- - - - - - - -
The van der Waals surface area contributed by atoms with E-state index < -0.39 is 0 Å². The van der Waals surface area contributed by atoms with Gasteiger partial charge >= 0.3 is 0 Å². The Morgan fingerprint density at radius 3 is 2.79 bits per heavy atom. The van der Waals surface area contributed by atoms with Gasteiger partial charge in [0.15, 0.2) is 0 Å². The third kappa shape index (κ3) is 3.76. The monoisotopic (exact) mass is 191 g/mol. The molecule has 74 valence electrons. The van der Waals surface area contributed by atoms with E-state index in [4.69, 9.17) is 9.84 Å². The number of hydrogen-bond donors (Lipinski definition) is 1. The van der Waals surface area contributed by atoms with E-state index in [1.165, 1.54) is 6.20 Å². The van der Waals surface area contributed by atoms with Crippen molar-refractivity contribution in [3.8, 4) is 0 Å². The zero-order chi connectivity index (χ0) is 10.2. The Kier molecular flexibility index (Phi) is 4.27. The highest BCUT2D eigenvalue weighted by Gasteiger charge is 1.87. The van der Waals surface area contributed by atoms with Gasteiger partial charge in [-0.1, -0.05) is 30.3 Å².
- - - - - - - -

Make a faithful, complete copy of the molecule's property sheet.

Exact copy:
The van der Waals surface area contributed by atoms with E-state index < -0.39 is 0 Å². The van der Waals surface area contributed by atoms with Gasteiger partial charge >= 0.3 is 0 Å². The Morgan fingerprint density at radius 3 is 2.79 bits per heavy atom. The van der Waals surface area contributed by atoms with Gasteiger partial charge in [0.15, 0.2) is 0 Å². The third kappa shape index (κ3) is 3.76. The monoisotopic (exact) mass is 191 g/mol. The molecule has 74 valence electrons. The van der Waals surface area contributed by atoms with E-state index in [4.69, 9.17) is 9.84 Å². The number of hydrogen-bond donors (Lipinski definition) is 1. The van der Waals surface area contributed by atoms with E-state index in [1.165, 1.54) is 6.20 Å². The van der Waals surface area contributed by atoms with Crippen molar-refractivity contribution in [3.8, 4) is 0 Å². The zero-order chi connectivity index (χ0) is 10.2. The Kier molecular flexibility index (Phi) is 4.27. The highest BCUT2D eigenvalue weighted by Gasteiger charge is 1.87. The van der Waals surface area contributed by atoms with Gasteiger partial charge in [-0.1, -0.05) is 30.3 Å².